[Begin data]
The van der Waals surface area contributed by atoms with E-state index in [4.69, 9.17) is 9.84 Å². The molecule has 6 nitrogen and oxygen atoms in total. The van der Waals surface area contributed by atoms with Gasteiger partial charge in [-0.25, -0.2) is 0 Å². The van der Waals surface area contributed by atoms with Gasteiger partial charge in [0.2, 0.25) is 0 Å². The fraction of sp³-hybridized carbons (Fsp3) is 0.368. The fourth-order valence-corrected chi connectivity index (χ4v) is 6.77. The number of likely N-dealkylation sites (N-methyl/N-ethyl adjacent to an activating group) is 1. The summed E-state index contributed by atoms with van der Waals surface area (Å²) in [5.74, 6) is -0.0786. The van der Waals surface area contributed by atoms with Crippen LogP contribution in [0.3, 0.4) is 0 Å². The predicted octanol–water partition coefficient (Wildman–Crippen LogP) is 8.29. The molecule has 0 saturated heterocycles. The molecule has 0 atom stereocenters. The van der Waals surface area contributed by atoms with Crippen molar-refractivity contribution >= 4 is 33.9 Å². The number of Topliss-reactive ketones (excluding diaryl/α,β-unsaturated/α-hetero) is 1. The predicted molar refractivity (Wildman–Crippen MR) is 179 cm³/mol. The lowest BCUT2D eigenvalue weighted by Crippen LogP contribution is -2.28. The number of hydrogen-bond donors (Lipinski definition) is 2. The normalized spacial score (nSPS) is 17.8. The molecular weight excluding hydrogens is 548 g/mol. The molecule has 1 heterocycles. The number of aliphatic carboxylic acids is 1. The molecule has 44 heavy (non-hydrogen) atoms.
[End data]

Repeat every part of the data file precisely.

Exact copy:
The van der Waals surface area contributed by atoms with E-state index in [4.69, 9.17) is 9.84 Å². The molecule has 6 nitrogen and oxygen atoms in total. The van der Waals surface area contributed by atoms with Gasteiger partial charge in [-0.25, -0.2) is 0 Å². The van der Waals surface area contributed by atoms with Gasteiger partial charge in [0.2, 0.25) is 0 Å². The fraction of sp³-hybridized carbons (Fsp3) is 0.368. The fourth-order valence-corrected chi connectivity index (χ4v) is 6.77. The number of likely N-dealkylation sites (N-methyl/N-ethyl adjacent to an activating group) is 1. The summed E-state index contributed by atoms with van der Waals surface area (Å²) in [5.74, 6) is -0.0786. The van der Waals surface area contributed by atoms with Crippen LogP contribution in [0.3, 0.4) is 0 Å². The predicted octanol–water partition coefficient (Wildman–Crippen LogP) is 8.29. The molecule has 0 saturated heterocycles. The molecule has 0 atom stereocenters. The van der Waals surface area contributed by atoms with Crippen molar-refractivity contribution >= 4 is 33.9 Å². The number of Topliss-reactive ketones (excluding diaryl/α,β-unsaturated/α-hetero) is 1. The predicted molar refractivity (Wildman–Crippen MR) is 179 cm³/mol. The lowest BCUT2D eigenvalue weighted by Crippen LogP contribution is -2.28. The number of hydrogen-bond donors (Lipinski definition) is 2. The normalized spacial score (nSPS) is 17.8. The molecular weight excluding hydrogens is 548 g/mol. The molecule has 1 heterocycles. The number of aliphatic carboxylic acids is 1. The molecule has 44 heavy (non-hydrogen) atoms.